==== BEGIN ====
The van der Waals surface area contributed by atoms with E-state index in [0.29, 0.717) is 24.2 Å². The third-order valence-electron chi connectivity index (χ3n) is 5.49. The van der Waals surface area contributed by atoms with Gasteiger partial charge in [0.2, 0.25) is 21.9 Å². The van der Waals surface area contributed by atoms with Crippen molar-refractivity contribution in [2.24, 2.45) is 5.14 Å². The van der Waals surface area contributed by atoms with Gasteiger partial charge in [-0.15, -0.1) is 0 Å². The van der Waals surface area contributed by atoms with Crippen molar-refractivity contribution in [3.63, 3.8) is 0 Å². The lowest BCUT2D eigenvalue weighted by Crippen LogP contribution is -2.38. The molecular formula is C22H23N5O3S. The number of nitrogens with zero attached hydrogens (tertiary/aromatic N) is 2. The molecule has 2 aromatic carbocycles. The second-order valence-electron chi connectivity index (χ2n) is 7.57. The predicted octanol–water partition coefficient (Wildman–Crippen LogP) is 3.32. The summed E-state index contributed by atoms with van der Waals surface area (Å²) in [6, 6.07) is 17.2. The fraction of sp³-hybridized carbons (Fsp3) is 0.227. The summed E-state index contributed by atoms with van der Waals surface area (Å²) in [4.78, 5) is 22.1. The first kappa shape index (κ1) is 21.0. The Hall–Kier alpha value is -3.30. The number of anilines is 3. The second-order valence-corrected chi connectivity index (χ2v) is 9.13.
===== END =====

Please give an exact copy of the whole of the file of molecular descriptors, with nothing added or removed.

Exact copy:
The van der Waals surface area contributed by atoms with E-state index in [0.29, 0.717) is 24.2 Å². The third-order valence-electron chi connectivity index (χ3n) is 5.49. The van der Waals surface area contributed by atoms with Gasteiger partial charge in [0.2, 0.25) is 21.9 Å². The van der Waals surface area contributed by atoms with Crippen molar-refractivity contribution in [2.24, 2.45) is 5.14 Å². The van der Waals surface area contributed by atoms with Gasteiger partial charge in [-0.15, -0.1) is 0 Å². The van der Waals surface area contributed by atoms with Crippen molar-refractivity contribution in [3.63, 3.8) is 0 Å². The lowest BCUT2D eigenvalue weighted by Crippen LogP contribution is -2.38. The molecular formula is C22H23N5O3S. The number of nitrogens with zero attached hydrogens (tertiary/aromatic N) is 2. The molecule has 2 aromatic carbocycles. The second-order valence-electron chi connectivity index (χ2n) is 7.57. The predicted octanol–water partition coefficient (Wildman–Crippen LogP) is 3.32. The summed E-state index contributed by atoms with van der Waals surface area (Å²) in [6, 6.07) is 17.2. The fraction of sp³-hybridized carbons (Fsp3) is 0.227. The summed E-state index contributed by atoms with van der Waals surface area (Å²) in [4.78, 5) is 22.1. The first kappa shape index (κ1) is 21.0. The Hall–Kier alpha value is -3.30. The number of anilines is 3. The second-order valence-corrected chi connectivity index (χ2v) is 9.13.